Erste Asset Management

Capital markets take a little breather

Capital markets take a little breather
Capital markets take a little breather
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The economic indicators are falling but do not suggest a recession. The central banks are implementing expansive measures in order to fight deflation risks and to stabilise the financial markets. Hence, the data is slightly better than capital markets were expecting. This gives room for a little breather.

No recession

The economic indicators suggest a weakening, but at the very least no recession. The goods sector is globally very frail. Industrial production and goods exports are stagnating. The leading indicators such as purchasing managers indices for the manufacturing sector predict further deterioration. While the service sector is growing, the relevant leading indicators are falling here, too. On the upside, the consumption sector and the labour market in the industrialised economies have been resilient. That being said, the ability of companies to assert their prices has fallen, and productivity growth is low. The risk is twofold: companies might not only curb their capital expenditure, but also their employment.

Stabilising commodity prices

The stimulus measures in China in particular have helped the commodity prices stabilise. This reduces the bankruptcy risk for countries and companies. Also, commodity prices serve as economic indicator.

Commodity price index 03/2011-03/2016

Source: Thomson Financial Datastream; the index comprises 19 different commodity-futures-contracts from the energy, metals and agricultural sector; per 4.3.2016

Source: Thomson Financial Datastream; the index comprises 19 different commodity-futures-contracts from the energy, metals and agricultural sector; per 4.3.2016

No deflation

The price indicators suggest a sustainably low rate of inflation, but no deflation. Goods prices are on the decline, but service inflation is clearly positive. If the energy prices continue to stabilise, the annual rate of inflation will rise in Q4 due to the base effect. The focus is on a possible negative spill-over from the falling goods prices to the higher service prices. To date we cannot see any such effects. In this context, inflation expectations play an important role. Those held by the market are already very low. The survey-based inflation expectations have also fallen recently in some countries. The central banks have focused their attention on this development, as well as on the turbulences on the financial market.

Supporting monetary policies

The effectiveness of monetary policy has decreased, but is still there. The negative interest rate policy and the expansive economic measures in China help. Next week the European Central Bank will probably push the interest rate on deposits for surplus reserves from commercial banks further into the negative. In China, the expansion of credit growth is particularly remarkable. In the short run this prevents the economy from an excessively sharp cool-down, but in the long run it inflates the risk of a credit bubble. The capital outflow from China constitutes another long-term risk. The currency (renminbi) cannot be kept from depreciating as long as liquidity is expanded domestically (unless restrictions are imposed on the capital flows).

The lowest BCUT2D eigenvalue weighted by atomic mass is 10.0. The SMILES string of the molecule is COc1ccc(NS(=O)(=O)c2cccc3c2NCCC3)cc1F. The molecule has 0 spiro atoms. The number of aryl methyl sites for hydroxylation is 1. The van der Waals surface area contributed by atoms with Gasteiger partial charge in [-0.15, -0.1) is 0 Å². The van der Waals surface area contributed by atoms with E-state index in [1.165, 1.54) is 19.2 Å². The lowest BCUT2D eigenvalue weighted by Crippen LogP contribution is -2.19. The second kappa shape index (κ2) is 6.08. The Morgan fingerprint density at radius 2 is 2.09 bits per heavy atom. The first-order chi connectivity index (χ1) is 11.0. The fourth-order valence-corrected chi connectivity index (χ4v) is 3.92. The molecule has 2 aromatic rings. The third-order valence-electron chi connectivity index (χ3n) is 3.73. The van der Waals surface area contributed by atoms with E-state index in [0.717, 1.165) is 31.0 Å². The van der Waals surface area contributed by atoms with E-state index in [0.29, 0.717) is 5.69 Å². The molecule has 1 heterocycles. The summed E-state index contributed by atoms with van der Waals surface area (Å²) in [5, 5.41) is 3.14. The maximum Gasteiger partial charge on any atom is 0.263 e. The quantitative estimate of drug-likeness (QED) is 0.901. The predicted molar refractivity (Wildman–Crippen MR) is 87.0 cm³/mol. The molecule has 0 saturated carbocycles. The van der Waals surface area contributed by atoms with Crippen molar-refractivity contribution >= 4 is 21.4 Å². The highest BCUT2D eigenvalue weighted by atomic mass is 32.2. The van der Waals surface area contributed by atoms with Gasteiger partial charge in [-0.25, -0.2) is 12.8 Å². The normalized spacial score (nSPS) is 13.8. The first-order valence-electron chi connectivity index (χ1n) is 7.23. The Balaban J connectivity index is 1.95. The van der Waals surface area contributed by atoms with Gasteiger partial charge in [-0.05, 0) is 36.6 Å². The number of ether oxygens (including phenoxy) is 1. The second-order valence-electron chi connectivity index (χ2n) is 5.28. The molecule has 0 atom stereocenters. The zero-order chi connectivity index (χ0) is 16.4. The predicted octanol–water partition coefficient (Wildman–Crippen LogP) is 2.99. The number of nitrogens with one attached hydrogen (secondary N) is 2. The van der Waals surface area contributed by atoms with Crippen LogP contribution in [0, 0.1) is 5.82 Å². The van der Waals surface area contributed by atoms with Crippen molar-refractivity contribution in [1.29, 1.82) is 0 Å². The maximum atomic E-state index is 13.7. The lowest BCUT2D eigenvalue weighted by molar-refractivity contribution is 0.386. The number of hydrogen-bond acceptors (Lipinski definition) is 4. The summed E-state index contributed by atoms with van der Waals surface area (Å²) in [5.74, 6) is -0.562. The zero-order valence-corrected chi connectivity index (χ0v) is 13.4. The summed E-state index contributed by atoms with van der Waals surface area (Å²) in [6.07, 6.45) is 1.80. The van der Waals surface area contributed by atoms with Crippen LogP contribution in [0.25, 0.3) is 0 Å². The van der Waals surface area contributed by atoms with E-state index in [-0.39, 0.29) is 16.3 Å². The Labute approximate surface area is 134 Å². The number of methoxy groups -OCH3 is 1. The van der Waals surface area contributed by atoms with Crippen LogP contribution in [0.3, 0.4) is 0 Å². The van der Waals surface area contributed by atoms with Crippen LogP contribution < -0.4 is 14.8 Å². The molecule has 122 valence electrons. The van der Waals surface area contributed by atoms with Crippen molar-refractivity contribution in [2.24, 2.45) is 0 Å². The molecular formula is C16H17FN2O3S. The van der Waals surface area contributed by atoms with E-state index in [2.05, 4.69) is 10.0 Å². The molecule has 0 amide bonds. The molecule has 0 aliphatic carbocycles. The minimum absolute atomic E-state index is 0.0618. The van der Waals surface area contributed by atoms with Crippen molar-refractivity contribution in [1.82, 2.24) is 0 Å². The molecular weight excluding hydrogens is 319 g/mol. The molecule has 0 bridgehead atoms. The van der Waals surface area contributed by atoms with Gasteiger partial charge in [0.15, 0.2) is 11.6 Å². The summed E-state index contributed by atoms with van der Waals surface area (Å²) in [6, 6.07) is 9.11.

In the USA the expectations of interest rate hikes priced in by the market have fallen drastically in reaction to the market turbulences. The US central bank will continue to proclaim that it is prepared to raise interest rates. The job market is in good shape, and core inflation is rising. However, as long as the financial markets remain unstable, the Fed will be treading very carefully. This means that an interest rate hike is unlikely to happen in March.

Loosening of financial environment

The financial environment has loosened somewhat after the earlier tightening at the beginning of the year. The equity indices have increased, and the spreads for default risk have fallen, as have the volatilities. The improvement of the financial environment reduces the effect of the negative feedback from higher financing costs for companies to the real economy.

Negative maturity premium

The trend towards flattening, which the yield differential between safe government bonds with long and short maturities has experienced, does, however, support the downside risks. This also applies to the so-called term premium, which is the premium for the investment in bonds with long instead of short maturities.

Historically speaking, the maturity premium has been particularly low or falling when

  1. the central bank had increased the key-lending rates excessively, or
  2. the liquidity or demand for US Treasury bonds was very high, or
  3. disinflation was prevalent.

At the moment the maturity premium is even negative for the 10Y segment. This suggests that another deterioration of the economic environment has already been priced in. Even a stabilisation can trigger a short-term recovery of risky asset classes in such an environment.


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